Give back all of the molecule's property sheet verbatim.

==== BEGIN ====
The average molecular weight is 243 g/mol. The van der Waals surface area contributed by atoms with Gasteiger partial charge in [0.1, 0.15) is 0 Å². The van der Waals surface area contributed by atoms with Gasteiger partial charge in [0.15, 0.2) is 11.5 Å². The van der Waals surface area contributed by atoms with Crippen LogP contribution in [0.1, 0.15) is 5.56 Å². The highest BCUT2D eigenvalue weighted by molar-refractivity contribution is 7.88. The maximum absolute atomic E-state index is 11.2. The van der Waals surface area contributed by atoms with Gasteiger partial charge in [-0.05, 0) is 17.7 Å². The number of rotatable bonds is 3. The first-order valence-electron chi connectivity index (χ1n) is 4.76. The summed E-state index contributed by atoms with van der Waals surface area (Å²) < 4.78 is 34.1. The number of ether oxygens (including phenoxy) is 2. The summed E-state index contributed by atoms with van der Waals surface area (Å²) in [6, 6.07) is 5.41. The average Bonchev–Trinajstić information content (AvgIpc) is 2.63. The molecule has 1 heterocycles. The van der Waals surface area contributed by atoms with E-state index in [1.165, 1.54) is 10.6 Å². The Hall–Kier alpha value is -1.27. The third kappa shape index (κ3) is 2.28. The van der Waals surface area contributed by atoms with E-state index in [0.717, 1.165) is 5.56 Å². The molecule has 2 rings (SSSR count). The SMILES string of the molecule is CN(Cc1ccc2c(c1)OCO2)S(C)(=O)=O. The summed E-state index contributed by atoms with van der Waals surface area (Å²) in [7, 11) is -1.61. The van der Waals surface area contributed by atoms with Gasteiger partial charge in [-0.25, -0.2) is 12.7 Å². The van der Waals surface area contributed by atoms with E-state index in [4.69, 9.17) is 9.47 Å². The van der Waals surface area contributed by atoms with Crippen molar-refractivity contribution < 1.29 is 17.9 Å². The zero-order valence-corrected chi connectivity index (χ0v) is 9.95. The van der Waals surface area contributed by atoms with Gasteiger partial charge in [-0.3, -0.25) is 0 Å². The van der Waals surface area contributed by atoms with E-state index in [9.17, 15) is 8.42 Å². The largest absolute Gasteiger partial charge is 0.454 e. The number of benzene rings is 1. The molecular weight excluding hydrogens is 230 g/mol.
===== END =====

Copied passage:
The average molecular weight is 243 g/mol. The van der Waals surface area contributed by atoms with Gasteiger partial charge in [0.1, 0.15) is 0 Å². The van der Waals surface area contributed by atoms with Gasteiger partial charge in [0.15, 0.2) is 11.5 Å². The van der Waals surface area contributed by atoms with Crippen LogP contribution in [0.1, 0.15) is 5.56 Å². The highest BCUT2D eigenvalue weighted by molar-refractivity contribution is 7.88. The maximum absolute atomic E-state index is 11.2. The van der Waals surface area contributed by atoms with Gasteiger partial charge in [-0.05, 0) is 17.7 Å². The number of rotatable bonds is 3. The first-order valence-electron chi connectivity index (χ1n) is 4.76. The summed E-state index contributed by atoms with van der Waals surface area (Å²) < 4.78 is 34.1. The number of ether oxygens (including phenoxy) is 2. The summed E-state index contributed by atoms with van der Waals surface area (Å²) in [6, 6.07) is 5.41. The average Bonchev–Trinajstić information content (AvgIpc) is 2.63. The molecule has 1 heterocycles. The van der Waals surface area contributed by atoms with E-state index in [1.165, 1.54) is 10.6 Å². The Hall–Kier alpha value is -1.27. The third kappa shape index (κ3) is 2.28. The van der Waals surface area contributed by atoms with E-state index in [0.717, 1.165) is 5.56 Å². The molecule has 2 rings (SSSR count). The SMILES string of the molecule is CN(Cc1ccc2c(c1)OCO2)S(C)(=O)=O. The summed E-state index contributed by atoms with van der Waals surface area (Å²) in [7, 11) is -1.61. The van der Waals surface area contributed by atoms with Gasteiger partial charge in [-0.25, -0.2) is 12.7 Å². The van der Waals surface area contributed by atoms with E-state index in [4.69, 9.17) is 9.47 Å². The van der Waals surface area contributed by atoms with Crippen molar-refractivity contribution < 1.29 is 17.9 Å². The zero-order valence-corrected chi connectivity index (χ0v) is 9.95. The van der Waals surface area contributed by atoms with Gasteiger partial charge in [-0.3, -0.25) is 0 Å². The van der Waals surface area contributed by atoms with E-state index in [9.17, 15) is 8.42 Å². The largest absolute Gasteiger partial charge is 0.454 e. The number of benzene rings is 1. The molecular weight excluding hydrogens is 230 g/mol.